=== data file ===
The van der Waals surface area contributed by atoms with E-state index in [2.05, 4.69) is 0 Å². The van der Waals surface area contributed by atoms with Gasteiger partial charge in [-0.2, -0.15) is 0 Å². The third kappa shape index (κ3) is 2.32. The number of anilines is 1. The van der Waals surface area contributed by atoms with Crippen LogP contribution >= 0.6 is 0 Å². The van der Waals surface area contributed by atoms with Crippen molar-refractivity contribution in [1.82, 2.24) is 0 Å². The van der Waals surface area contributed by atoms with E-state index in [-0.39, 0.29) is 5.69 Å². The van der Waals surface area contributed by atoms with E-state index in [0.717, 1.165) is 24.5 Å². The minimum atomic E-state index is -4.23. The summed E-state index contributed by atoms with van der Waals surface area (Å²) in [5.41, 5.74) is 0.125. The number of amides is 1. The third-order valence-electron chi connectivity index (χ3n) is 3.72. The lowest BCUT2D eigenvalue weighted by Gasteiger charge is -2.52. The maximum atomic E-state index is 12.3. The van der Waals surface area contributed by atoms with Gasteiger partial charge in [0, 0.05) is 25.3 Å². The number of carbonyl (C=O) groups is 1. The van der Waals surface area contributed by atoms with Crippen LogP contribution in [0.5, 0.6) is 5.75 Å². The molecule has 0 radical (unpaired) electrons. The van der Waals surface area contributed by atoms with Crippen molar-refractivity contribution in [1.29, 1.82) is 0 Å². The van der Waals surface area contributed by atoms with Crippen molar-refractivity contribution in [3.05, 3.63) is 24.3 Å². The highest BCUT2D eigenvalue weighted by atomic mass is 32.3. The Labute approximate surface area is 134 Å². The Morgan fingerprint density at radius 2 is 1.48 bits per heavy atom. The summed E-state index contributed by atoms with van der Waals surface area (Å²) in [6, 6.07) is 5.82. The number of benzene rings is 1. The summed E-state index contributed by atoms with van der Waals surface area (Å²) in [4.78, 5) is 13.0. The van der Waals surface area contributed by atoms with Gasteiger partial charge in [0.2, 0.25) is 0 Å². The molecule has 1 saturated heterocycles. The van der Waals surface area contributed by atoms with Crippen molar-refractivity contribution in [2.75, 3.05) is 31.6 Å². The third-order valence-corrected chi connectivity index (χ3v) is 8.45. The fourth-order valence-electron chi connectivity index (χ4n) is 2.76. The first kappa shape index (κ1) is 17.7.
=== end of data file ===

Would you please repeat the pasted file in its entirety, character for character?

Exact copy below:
The van der Waals surface area contributed by atoms with E-state index in [2.05, 4.69) is 0 Å². The van der Waals surface area contributed by atoms with Gasteiger partial charge in [-0.2, -0.15) is 0 Å². The third kappa shape index (κ3) is 2.32. The number of anilines is 1. The van der Waals surface area contributed by atoms with Crippen LogP contribution >= 0.6 is 0 Å². The van der Waals surface area contributed by atoms with Crippen molar-refractivity contribution in [1.82, 2.24) is 0 Å². The van der Waals surface area contributed by atoms with E-state index in [-0.39, 0.29) is 5.69 Å². The van der Waals surface area contributed by atoms with E-state index in [0.717, 1.165) is 24.5 Å². The minimum atomic E-state index is -4.23. The summed E-state index contributed by atoms with van der Waals surface area (Å²) in [5.41, 5.74) is 0.125. The number of amides is 1. The third-order valence-electron chi connectivity index (χ3n) is 3.72. The lowest BCUT2D eigenvalue weighted by Gasteiger charge is -2.52. The maximum atomic E-state index is 12.3. The van der Waals surface area contributed by atoms with Gasteiger partial charge in [0, 0.05) is 25.3 Å². The number of carbonyl (C=O) groups is 1. The van der Waals surface area contributed by atoms with Crippen LogP contribution in [0.5, 0.6) is 5.75 Å². The molecule has 0 radical (unpaired) electrons. The van der Waals surface area contributed by atoms with Crippen molar-refractivity contribution in [1.29, 1.82) is 0 Å². The van der Waals surface area contributed by atoms with Crippen molar-refractivity contribution in [3.05, 3.63) is 24.3 Å². The highest BCUT2D eigenvalue weighted by atomic mass is 32.3. The Labute approximate surface area is 134 Å². The Morgan fingerprint density at radius 2 is 1.48 bits per heavy atom. The summed E-state index contributed by atoms with van der Waals surface area (Å²) in [6, 6.07) is 5.82. The number of benzene rings is 1. The summed E-state index contributed by atoms with van der Waals surface area (Å²) in [4.78, 5) is 13.0. The van der Waals surface area contributed by atoms with Gasteiger partial charge in [0.2, 0.25) is 0 Å². The molecule has 1 saturated heterocycles. The van der Waals surface area contributed by atoms with Crippen molar-refractivity contribution in [2.75, 3.05) is 31.6 Å². The third-order valence-corrected chi connectivity index (χ3v) is 8.45. The fourth-order valence-electron chi connectivity index (χ4n) is 2.76. The first kappa shape index (κ1) is 17.7.